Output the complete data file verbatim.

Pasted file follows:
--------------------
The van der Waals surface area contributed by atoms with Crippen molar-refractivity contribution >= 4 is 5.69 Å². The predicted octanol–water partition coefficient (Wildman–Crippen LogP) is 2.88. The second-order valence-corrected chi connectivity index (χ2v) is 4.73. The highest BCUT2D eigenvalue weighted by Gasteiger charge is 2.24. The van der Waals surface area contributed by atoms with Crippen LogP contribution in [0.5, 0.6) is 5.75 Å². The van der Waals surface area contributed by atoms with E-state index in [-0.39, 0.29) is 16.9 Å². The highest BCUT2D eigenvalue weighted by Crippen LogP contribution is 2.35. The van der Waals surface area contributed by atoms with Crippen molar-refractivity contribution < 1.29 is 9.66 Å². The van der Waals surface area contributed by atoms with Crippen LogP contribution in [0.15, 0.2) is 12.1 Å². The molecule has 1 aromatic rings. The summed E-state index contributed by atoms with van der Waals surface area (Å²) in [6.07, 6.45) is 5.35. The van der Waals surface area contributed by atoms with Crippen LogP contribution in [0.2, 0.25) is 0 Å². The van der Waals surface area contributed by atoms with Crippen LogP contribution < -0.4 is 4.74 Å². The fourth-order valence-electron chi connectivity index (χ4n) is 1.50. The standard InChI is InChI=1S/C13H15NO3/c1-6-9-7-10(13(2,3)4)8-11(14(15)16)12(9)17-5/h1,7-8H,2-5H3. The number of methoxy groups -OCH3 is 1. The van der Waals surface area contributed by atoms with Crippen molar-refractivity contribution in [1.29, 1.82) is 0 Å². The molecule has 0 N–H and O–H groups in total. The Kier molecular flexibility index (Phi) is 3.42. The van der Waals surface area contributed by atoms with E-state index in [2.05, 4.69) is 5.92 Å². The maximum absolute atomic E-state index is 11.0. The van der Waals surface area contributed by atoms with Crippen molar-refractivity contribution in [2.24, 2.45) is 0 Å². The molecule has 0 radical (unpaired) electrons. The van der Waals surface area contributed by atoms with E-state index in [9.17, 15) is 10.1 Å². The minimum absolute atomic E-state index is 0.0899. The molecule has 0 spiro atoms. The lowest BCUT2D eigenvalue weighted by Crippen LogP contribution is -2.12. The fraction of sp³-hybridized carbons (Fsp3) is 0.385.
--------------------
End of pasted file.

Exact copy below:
The van der Waals surface area contributed by atoms with Crippen molar-refractivity contribution >= 4 is 5.69 Å². The predicted octanol–water partition coefficient (Wildman–Crippen LogP) is 2.88. The second-order valence-corrected chi connectivity index (χ2v) is 4.73. The highest BCUT2D eigenvalue weighted by Gasteiger charge is 2.24. The van der Waals surface area contributed by atoms with Crippen LogP contribution in [0.5, 0.6) is 5.75 Å². The van der Waals surface area contributed by atoms with E-state index in [-0.39, 0.29) is 16.9 Å². The highest BCUT2D eigenvalue weighted by Crippen LogP contribution is 2.35. The van der Waals surface area contributed by atoms with Crippen molar-refractivity contribution < 1.29 is 9.66 Å². The van der Waals surface area contributed by atoms with Crippen LogP contribution in [0.15, 0.2) is 12.1 Å². The molecule has 1 aromatic rings. The summed E-state index contributed by atoms with van der Waals surface area (Å²) in [6.07, 6.45) is 5.35. The van der Waals surface area contributed by atoms with Crippen LogP contribution in [0.2, 0.25) is 0 Å². The van der Waals surface area contributed by atoms with Crippen LogP contribution < -0.4 is 4.74 Å². The fourth-order valence-electron chi connectivity index (χ4n) is 1.50. The standard InChI is InChI=1S/C13H15NO3/c1-6-9-7-10(13(2,3)4)8-11(14(15)16)12(9)17-5/h1,7-8H,2-5H3. The number of methoxy groups -OCH3 is 1. The van der Waals surface area contributed by atoms with Crippen molar-refractivity contribution in [1.29, 1.82) is 0 Å². The molecule has 0 N–H and O–H groups in total. The Kier molecular flexibility index (Phi) is 3.42. The van der Waals surface area contributed by atoms with E-state index in [2.05, 4.69) is 5.92 Å². The maximum absolute atomic E-state index is 11.0. The van der Waals surface area contributed by atoms with Crippen molar-refractivity contribution in [2.24, 2.45) is 0 Å². The molecule has 0 radical (unpaired) electrons. The van der Waals surface area contributed by atoms with E-state index in [9.17, 15) is 10.1 Å². The minimum absolute atomic E-state index is 0.0899. The molecule has 0 spiro atoms. The lowest BCUT2D eigenvalue weighted by Crippen LogP contribution is -2.12. The fraction of sp³-hybridized carbons (Fsp3) is 0.385.